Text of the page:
Atul Gawande’s recent book, Being Mortal:Medicine and What Matters in the End, takes a good look at how we, and the medical community, deal with people in the later years of their lives. For those of us with aging parents or who ourselves are already past the midpoint, whatever that may be, there are some very honest observations and recommendations in Gawande’s latest offering.
I had conversations with my own parents prior to their deaths that were quite different due to the circumstances attending each one. When my grandfather died, I thought it was a good opportunity to talk with my father about his father’s death and how it had affected him. At that time I was in my 30’s, my Dad in his late 50’s and my grandfather was 82 when he died. But, to my surprise, my father used the occasion to talk about his own mortality. What he told me was that when that day would inevitably come, all the arrangements were in place and that my brother and I did not need to be concerned about any of the details.
What I recall, besides being surprised about his openness and willingness to talk about it, was that this was typical of my father who was careful about details, who paid attention to seemingly small things that had a large impact, and who had a personal faith that transcended the mundane. He served as a good role model for me and my brother in so many ways and for that we will always be most grateful. When he died suddenly in 1979 at age 67 of a massive heart attack, we were shocked but in some ways already prepared. What he had put in place for our mother provided for her for the rest of her life, which continued for another 30 years.
My mother, who remarried at age 70, four years after my father’s death, was a vital presence until the last year of her own life when the decline started to take its toll. When she was hospitalized with pneumonia in October, 2007, at age 95, I recall an honest conversation between us about life and death and how gratitude had played such a large part in how she had lived. Her mind was alert, her sense of humor still in place and she said she was ready to die. What I said was that it was okay with me and I was sure that when that time came she would know it and that we would be fine. She left the hospital, moved into a local care facility and four months later, checked out one night and just did not wake up in the morning. She had told her doctor that evening that she wanted no further medication or treatment except perhaps something to make her more comfortable. He complied. That was two months prior to her 96th birthday.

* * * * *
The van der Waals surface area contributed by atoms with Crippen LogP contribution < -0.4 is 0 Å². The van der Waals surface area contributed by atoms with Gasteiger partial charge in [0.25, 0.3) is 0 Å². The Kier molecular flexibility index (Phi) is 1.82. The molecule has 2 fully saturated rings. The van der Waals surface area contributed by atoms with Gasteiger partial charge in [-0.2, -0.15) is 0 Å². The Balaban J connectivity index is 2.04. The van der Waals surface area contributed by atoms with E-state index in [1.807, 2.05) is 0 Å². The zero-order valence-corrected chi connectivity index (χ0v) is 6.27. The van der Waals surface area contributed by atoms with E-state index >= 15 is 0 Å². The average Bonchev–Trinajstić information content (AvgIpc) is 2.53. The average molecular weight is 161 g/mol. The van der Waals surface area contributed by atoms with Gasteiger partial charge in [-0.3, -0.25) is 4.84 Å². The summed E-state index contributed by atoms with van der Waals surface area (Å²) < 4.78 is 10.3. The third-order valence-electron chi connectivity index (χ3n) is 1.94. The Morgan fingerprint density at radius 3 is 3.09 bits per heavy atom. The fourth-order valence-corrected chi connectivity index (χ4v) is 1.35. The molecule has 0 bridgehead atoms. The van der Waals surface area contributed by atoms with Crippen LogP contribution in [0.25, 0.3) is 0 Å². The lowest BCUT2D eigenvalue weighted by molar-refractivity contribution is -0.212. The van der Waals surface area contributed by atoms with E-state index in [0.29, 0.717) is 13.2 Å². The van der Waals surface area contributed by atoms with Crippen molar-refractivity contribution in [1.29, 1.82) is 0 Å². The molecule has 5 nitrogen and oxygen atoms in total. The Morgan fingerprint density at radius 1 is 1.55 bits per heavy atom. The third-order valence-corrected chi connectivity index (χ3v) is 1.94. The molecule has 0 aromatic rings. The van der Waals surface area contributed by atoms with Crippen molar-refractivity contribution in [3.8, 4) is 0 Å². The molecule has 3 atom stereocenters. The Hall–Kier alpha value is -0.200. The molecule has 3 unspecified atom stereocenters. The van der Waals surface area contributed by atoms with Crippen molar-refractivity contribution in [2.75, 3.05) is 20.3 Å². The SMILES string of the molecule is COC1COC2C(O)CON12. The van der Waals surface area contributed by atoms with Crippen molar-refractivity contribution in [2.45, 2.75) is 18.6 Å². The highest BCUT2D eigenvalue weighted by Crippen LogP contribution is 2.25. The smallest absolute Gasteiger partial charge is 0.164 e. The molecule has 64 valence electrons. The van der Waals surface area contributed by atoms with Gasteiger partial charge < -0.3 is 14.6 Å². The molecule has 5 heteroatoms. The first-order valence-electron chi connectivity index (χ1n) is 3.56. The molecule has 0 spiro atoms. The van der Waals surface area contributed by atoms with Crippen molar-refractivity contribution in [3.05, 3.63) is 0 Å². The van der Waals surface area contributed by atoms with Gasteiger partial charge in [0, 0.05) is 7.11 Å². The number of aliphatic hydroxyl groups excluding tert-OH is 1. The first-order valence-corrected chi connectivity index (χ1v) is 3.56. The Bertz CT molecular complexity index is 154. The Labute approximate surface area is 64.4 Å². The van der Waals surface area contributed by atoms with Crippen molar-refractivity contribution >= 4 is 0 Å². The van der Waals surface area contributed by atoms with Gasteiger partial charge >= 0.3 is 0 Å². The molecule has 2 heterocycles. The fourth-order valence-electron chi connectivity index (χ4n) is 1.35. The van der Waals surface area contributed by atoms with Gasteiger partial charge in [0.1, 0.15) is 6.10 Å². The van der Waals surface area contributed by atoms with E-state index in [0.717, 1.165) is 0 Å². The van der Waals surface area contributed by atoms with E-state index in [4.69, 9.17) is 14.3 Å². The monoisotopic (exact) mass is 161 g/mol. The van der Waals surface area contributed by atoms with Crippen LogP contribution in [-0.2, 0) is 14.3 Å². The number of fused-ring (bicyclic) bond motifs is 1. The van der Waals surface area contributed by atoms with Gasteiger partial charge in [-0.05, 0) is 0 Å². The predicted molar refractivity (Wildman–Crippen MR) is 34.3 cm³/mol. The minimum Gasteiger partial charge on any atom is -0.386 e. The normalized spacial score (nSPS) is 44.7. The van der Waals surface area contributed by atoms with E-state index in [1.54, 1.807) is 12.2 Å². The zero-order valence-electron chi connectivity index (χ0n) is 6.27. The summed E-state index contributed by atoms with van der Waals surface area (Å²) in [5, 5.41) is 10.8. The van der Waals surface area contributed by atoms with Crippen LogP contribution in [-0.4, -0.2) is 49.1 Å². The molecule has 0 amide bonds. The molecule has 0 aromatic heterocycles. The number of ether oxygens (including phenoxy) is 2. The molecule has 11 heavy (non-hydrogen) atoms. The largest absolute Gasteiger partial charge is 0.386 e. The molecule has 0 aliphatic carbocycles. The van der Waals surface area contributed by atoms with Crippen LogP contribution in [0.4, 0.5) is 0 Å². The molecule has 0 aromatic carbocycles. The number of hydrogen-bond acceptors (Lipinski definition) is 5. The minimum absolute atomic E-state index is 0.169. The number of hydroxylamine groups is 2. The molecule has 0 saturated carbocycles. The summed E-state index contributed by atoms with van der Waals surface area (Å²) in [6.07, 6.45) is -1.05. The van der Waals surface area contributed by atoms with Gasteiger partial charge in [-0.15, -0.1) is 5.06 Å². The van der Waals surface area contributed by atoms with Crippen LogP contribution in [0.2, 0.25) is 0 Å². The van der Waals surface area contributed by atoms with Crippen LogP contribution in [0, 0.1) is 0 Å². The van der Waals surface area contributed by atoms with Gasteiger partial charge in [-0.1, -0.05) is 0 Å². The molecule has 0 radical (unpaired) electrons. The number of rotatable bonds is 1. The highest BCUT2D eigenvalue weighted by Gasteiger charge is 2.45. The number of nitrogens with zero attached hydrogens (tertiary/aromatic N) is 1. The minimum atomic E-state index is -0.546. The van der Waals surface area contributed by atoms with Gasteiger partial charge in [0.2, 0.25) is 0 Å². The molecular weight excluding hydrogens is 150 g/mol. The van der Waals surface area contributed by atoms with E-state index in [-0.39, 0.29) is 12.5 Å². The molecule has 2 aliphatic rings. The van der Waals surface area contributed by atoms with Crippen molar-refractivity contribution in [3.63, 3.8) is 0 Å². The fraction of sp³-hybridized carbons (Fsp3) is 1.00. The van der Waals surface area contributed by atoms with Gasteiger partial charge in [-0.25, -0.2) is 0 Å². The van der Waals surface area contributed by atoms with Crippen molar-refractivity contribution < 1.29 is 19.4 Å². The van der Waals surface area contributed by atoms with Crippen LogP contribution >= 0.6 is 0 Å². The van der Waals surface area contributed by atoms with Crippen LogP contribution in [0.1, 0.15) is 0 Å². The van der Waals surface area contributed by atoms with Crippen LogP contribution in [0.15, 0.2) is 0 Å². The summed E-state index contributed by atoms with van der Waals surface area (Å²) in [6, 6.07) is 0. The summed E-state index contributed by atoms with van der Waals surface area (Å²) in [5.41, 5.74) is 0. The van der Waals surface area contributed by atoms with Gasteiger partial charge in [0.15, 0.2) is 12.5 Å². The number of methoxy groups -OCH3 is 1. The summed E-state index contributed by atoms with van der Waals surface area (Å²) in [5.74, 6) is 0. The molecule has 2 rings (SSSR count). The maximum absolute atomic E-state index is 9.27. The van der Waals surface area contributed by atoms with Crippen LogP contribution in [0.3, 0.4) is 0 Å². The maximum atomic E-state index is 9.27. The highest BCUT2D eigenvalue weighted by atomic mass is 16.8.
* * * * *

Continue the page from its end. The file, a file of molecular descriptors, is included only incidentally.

My wife’s mother, who will be 101 on January 26, continues to live independently with daytime help in the cooking and cleaning departments. She is still sound of mind, although it is becoming more difficult for her body to function at the same high level. She is an avid reader, a published author, watches sports on TV and just had a party for some 17 friends although she says most of her close friends are already dead so she has to make some new ones. She took a cruise a few months ago up the coast of Maine and down the St. Lawrence to Montreal. A companion traveled with her for assistance. She refuses to consider going into any kind of commercial assisted living arrangements and prefers to make her own arrangements just as she has for her own death.
These examples serve me extraordinarily well as I consider how to make the most of whatever time remains in my own life. My intentions are to continue to connect with our families, to celebrate each day with that attitude of gratitude and on occasion, continue working to help others with their own personal, professional and organizational transitions. Each sunrise brings the gift of a new day with unlimited and creative opportunities for enjoyment, relationships, conversations and connections. My active full time career of 50 years has morphed into part-time, much to be preferred.
We are blessed with the ability to travel widely and often. Home base is in beautiful, northern New Mexico and our mobility is increased immensely with the advantage of a large motor home currently parked in the southernmost point of the United States in Key West. I would not have thought about becoming a “snow-bird” some years ago but migration south and north at this point in time seems to be one more gift. I suppose you could even say it's part of a larger plan.